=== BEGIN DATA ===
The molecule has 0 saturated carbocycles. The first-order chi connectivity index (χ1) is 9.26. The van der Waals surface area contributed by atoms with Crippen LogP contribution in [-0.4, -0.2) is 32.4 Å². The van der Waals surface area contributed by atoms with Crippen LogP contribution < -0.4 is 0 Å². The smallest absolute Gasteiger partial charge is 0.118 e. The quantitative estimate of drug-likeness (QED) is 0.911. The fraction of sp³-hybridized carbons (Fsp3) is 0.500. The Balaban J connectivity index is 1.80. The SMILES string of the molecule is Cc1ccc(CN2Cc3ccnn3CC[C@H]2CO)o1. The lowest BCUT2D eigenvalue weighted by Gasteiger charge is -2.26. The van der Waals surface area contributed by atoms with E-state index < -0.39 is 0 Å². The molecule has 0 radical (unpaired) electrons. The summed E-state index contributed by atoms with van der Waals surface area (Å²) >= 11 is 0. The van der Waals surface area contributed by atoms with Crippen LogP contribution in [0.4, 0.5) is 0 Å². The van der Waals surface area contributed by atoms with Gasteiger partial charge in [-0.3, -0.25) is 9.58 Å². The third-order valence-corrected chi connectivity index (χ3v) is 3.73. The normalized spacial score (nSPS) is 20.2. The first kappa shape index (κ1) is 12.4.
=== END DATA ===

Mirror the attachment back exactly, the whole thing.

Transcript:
The molecule has 0 saturated carbocycles. The first-order chi connectivity index (χ1) is 9.26. The van der Waals surface area contributed by atoms with Crippen LogP contribution in [-0.4, -0.2) is 32.4 Å². The van der Waals surface area contributed by atoms with Crippen LogP contribution < -0.4 is 0 Å². The smallest absolute Gasteiger partial charge is 0.118 e. The quantitative estimate of drug-likeness (QED) is 0.911. The fraction of sp³-hybridized carbons (Fsp3) is 0.500. The Balaban J connectivity index is 1.80. The SMILES string of the molecule is Cc1ccc(CN2Cc3ccnn3CC[C@H]2CO)o1. The lowest BCUT2D eigenvalue weighted by Gasteiger charge is -2.26. The van der Waals surface area contributed by atoms with E-state index < -0.39 is 0 Å². The molecule has 0 radical (unpaired) electrons. The summed E-state index contributed by atoms with van der Waals surface area (Å²) >= 11 is 0. The van der Waals surface area contributed by atoms with Crippen LogP contribution in [0.4, 0.5) is 0 Å². The van der Waals surface area contributed by atoms with Gasteiger partial charge in [-0.3, -0.25) is 9.58 Å². The third-order valence-corrected chi connectivity index (χ3v) is 3.73. The normalized spacial score (nSPS) is 20.2. The first kappa shape index (κ1) is 12.4.